The Use of Oxygen in Sports Trauma Management
When and why Oxygen administration can be used within Sport
Oxygen is a treatment for hypoxaemia (lack of oxygen in the blood), not for breathlessness. Oxygen has not been shown to have any effect on the sensation of breathlessness in non-hypoxaemic patients (Driscoll et al British Thoracic Society guidelines for emergency oxygen use in adult patients 2008).
All seriously traumatised players, Head injury, Spinal injury, Chest injury, Unconsciousness, serious bleeding etc. should be given high flow oxygen as an initial, on-field treatment.
Trauma can affect the respiratory system’s ability to adequately provide oxygen and eliminate carbon dioxide in 3 main ways:-
- Hypoventilation – This can result from a reduced level of consciousness due to head trauma or brain injury, an obstructed airway or decreased expansion of the lungs.
(Information from the PHTLS, Prehospital Trauma Life Support, seventh edition 2011)
The upper airway should be checked first and any visible foreign objects removed, suction can be used to remove any blood or vomit in the mouth. The head tilt/chin lift should be used to remove the tongue from the back of the airway (or jaw thrust if a spinal injury is suspected).
High flow oxygen should be initially applied, for all seriously traumatised players/patients, using a non-rebreather oxygen mask (see image below).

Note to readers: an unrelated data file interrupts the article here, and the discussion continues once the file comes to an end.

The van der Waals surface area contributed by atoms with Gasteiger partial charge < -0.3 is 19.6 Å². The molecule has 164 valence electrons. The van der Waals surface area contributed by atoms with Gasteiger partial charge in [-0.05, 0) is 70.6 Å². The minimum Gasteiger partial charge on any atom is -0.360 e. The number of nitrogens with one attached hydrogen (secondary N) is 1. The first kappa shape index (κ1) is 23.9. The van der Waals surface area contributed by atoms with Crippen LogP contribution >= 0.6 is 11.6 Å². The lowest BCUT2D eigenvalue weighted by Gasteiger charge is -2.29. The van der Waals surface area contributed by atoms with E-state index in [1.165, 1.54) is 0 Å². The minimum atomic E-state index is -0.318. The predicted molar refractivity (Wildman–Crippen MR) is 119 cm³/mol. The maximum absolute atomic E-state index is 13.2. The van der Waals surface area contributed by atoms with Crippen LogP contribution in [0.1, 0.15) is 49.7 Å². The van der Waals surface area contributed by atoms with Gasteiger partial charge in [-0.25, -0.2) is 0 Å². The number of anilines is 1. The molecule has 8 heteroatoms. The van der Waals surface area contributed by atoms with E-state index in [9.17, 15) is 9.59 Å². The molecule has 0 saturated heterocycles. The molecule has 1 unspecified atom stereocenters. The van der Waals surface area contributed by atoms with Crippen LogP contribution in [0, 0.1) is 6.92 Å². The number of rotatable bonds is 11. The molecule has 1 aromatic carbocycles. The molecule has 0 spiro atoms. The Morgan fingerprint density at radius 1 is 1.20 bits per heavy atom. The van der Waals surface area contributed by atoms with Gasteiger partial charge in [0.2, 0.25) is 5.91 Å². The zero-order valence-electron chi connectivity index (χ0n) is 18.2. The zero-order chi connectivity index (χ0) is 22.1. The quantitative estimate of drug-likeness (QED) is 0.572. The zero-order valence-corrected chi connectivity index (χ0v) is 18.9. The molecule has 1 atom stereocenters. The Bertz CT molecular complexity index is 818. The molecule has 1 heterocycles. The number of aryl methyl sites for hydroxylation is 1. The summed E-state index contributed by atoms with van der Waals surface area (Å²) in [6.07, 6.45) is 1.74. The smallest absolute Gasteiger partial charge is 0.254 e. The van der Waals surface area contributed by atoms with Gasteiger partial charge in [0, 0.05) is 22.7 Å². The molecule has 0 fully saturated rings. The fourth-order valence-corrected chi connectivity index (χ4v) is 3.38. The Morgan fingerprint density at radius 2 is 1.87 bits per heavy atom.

Good first aid and/or Sports Trauma Management training combined with the correct use of oxygen can increase the chances of survival following a traumatic injury. An example of this is the recent injury to Tommy Smith of Huddersfield Town who suffered a head injury during a recent game. He was “in and out of consciousness for 10 minutes” and was eventually airlifted to the hospital. Follow the link below for the full story.
Oxygen should be used for all seriously traumatised sports competitors or patients. It can also be used to treat some chronic and acute medical conditions such as Asthma, COPD, emphysema, Anaphylaxis, Angina and Heart attacks. Ideally, Oxygen should be administered and titrated to a therapeutic level using a pulse oximeter (as shown below).
The oxygen saturation levels and pulse rate can then be monitored whilst waiting for an ambulance to arrive. Reducing the flow rate, to a therapeutic level, also helps to extend the length of time the oxygen cylinder will last. Click on the link below for more information on pulse oximetry.
Oxygen is indicated following all serious traumatic injuries to players or patients. It can also be used to treat many other chronic and/or acute medical conditions. It must be used correctly with the appropriate equipment and training to be effective.
On our medical gases courses, we cover Oxygen administration and the points raised above.
Further reading on the pre-hospital use of oxygen in Adults is available below: